During the night, Egyptian astronomers observed a set of 36 stars that divided the circle of the heavens into equal parts. The period of total darkness was marked by 12 of these stars, once again resulting in 12 divisions. During the New Kingdom (1550 B.C. to 1070 B.C.), this measuring system was simplified into a set of 24 stars, 12 of which marked the night. Once both light and dark were divided into 12 parts, the concept of a 24 hour day was in place (Lombardi, n.d.).
Hipparchus, a Greek astronomer, geographer, and mathematician, devised the system of longitude lines that encompassed 360 degrees running from north to south, pole to pole. Claudius Ptolemy expanded on Hipparchus’ work by dividing each of the 360 degrees of longitude and latitude into smaller segments. Each degree was divided into 60 parts, each of which was subdivided again into 60 smaller parts. The first division of 60 was called ‘partes minutae primae’ which became known as the minute. The second division of 60 was called ‘partes minutae secundae’ which then became known as the second (Lombardi, n.d.). This is where the concept of 60 seconds in a minute and 60 minutes in an hour derived from. However, minutes and seconds were not used in everyday timekeeping until many centuries after this idea was first introduced. Lombardi (n.d.) says that “clock displays divided the hour into halves, thirds, quarters and sometimes even 12 parts, but never by 60.” It was not practical for the general public to consider minutes until mechanical clocks that displayed minutes appeared at the end of the 16th century.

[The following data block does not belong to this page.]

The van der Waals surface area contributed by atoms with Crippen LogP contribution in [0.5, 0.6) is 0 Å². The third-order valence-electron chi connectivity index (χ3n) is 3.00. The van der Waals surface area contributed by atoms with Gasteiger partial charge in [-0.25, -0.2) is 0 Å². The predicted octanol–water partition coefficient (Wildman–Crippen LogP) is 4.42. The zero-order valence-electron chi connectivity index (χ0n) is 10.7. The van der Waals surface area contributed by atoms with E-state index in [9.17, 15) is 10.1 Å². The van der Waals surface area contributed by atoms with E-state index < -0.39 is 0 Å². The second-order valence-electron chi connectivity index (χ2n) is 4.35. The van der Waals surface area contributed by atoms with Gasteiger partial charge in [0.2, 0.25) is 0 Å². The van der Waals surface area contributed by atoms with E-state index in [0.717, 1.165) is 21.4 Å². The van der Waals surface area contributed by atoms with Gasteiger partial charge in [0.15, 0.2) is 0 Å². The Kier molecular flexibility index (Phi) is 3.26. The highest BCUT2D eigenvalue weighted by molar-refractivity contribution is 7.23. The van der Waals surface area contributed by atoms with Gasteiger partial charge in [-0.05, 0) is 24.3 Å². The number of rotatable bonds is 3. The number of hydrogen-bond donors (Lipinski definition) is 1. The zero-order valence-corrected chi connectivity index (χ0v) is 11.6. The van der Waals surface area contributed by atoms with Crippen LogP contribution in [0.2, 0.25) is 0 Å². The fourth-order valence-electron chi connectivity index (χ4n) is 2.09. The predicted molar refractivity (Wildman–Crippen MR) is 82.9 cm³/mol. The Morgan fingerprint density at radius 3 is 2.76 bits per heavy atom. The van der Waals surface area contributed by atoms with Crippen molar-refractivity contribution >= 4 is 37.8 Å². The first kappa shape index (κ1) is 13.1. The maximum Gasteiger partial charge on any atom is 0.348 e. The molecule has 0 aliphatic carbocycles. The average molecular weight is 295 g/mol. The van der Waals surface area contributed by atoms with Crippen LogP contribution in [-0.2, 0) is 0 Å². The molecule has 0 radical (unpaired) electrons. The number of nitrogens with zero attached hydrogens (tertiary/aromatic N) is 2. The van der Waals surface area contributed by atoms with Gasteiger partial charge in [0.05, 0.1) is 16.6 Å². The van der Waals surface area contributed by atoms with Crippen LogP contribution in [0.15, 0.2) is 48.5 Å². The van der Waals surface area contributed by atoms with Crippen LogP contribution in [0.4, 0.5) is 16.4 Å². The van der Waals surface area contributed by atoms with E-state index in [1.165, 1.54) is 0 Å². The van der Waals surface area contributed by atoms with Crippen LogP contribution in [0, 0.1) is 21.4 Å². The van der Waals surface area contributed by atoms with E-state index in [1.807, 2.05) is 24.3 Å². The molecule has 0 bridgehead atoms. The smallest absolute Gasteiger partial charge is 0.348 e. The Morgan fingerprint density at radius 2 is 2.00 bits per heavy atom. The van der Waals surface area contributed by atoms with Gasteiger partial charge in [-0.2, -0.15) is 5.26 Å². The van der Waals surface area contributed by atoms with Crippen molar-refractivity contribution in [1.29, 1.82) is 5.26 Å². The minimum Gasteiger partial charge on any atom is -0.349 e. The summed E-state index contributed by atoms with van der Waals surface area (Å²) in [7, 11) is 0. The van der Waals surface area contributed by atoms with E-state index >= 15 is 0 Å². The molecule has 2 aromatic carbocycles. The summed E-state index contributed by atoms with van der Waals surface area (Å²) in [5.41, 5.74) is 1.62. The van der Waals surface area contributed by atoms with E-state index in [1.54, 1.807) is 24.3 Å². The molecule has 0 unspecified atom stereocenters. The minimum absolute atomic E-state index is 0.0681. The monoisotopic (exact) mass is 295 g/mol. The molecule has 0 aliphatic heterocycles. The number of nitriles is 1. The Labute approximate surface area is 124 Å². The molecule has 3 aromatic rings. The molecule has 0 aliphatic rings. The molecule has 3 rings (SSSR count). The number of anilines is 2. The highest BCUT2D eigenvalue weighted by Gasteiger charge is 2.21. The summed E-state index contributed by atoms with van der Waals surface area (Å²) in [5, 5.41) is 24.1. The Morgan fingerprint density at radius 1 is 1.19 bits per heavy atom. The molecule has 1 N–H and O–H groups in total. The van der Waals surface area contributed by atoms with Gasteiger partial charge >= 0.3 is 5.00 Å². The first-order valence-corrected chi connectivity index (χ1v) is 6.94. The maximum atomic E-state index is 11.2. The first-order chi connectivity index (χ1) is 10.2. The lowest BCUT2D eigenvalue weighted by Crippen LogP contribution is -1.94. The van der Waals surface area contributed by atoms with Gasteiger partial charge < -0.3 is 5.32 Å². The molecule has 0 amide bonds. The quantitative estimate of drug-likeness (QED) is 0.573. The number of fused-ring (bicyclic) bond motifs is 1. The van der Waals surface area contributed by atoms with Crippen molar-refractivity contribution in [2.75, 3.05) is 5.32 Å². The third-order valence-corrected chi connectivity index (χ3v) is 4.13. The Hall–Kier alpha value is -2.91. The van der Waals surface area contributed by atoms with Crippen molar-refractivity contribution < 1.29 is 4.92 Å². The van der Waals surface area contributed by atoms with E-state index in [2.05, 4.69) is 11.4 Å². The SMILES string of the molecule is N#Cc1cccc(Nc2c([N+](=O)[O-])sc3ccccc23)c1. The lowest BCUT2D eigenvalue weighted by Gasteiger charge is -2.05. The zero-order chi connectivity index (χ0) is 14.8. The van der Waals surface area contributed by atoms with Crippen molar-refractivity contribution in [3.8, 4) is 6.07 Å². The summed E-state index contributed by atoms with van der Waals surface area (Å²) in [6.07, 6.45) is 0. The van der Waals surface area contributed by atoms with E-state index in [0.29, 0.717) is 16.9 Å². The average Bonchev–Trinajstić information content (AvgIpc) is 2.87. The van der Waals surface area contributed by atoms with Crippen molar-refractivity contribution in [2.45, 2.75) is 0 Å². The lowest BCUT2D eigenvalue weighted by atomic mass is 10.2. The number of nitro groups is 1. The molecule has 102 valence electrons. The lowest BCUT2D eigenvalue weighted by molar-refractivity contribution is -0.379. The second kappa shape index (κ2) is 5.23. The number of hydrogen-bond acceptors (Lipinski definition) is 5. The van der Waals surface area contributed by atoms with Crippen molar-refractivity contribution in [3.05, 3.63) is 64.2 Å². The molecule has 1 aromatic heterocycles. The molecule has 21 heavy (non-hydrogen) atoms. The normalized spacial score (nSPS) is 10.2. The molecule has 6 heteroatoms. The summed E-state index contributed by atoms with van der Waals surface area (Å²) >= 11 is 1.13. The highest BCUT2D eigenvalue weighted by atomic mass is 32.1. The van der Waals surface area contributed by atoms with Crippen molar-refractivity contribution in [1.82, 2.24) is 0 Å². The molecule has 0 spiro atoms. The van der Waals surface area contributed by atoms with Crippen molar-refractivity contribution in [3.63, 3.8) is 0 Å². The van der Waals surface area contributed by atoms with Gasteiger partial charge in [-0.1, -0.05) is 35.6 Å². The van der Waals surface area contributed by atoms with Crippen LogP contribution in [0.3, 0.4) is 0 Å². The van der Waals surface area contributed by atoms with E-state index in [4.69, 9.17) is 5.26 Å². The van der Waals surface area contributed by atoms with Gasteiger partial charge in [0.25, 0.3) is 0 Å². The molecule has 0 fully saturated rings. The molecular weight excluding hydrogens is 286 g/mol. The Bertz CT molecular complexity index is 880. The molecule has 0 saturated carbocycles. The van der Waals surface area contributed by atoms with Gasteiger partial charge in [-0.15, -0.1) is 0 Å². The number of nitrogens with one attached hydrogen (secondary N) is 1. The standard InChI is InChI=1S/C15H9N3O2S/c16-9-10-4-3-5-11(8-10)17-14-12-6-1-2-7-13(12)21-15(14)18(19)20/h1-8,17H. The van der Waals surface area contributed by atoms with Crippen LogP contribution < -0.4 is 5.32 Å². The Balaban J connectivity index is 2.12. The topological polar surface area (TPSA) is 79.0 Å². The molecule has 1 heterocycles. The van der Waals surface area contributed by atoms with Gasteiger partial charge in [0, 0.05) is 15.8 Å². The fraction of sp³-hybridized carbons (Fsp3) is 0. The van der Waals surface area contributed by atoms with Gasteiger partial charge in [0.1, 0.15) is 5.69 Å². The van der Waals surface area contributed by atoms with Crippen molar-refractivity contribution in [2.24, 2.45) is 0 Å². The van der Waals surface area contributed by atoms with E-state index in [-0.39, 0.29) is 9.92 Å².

Standardisation of Time
From 1792, in England, it became normal to use local mean time, rather than time from a sundial. By the 18th century horse drawn coaches were taking mail and passengers across Britain, and the guards on these coaches carried timepieces. Because of the local time differences, these timepieces were adjusted to gain 15 minutes in every 24 hours if travelling west to east and vice versa if travelling east to west (Greenwichmeantime.com, n.d.). The use of local time was beginning to become an inconvenience, and accurate time was beginning to become more essential. By 1844, almost all towns and cities in Britain had adopted GMT, however a lot of railways kept their local time and showed “London Time” with an additional minute hand on the clock. By 1847, the London and North Western Railway and the Caledonian Railway had adopted “London Time”. By 1848, most railways had followed suit (Timeanddate.com, n.d.).
Greenwich Mean Time (GMT) was adopted as the legal time throughout Great Britain on 2nd August 1880. It then also replaced Dublin Mean Time in 1916. GMT was adopted as the international standard for civil time in 1884 at the International Meridian Conference. It was the standard time until 1972 when it was replaced with Coordinated Universal Time (UTC), which is based on the solar time on the prime meridian (0° longtidue) (Timeanddate.com, n.d.).
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Bellis, M. (2017, b). The History of Sun Clocks, Water Clocks and Obelisks. [Online]. Available at: https://www.thoughtco.com/history-of-sun-clocks-4078627 [Accessed 11th November 2017].
Exactlywhatistime.com. (No Date). Units of Measurement. [Online] Available at: http://www.exactlywhatistime.com/measurement-of-time/units-of-measurement/ [Accessed 10th November 2017].
Georgievska, M. (2017). The Elephant Clock: One of the greatest inventions of the outstanding mechanical engineer Al-Jazari. [Online]. Available at: https://www.thevintagenews.com/2017/05/06/the-elephant-clock-one-of-the-greatest-inventions-of-the-outstanding-mechanical-engineer-al-jazari/ [Accessed 11th November 2017].
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Marie, N. (No Date). When Time Began: The History and Science of Sundials. [Online]. Available at: https://www.timecenter.com/articles/when-time-began-the-history-and-science-of-sundials/ [Accessed 11th November. 2017].
Rogers, L. (2011). A Brief History of Time Measurement. [Online] . Available at: https://nrich.maths.org/6070 [Accessed 10th November 2017].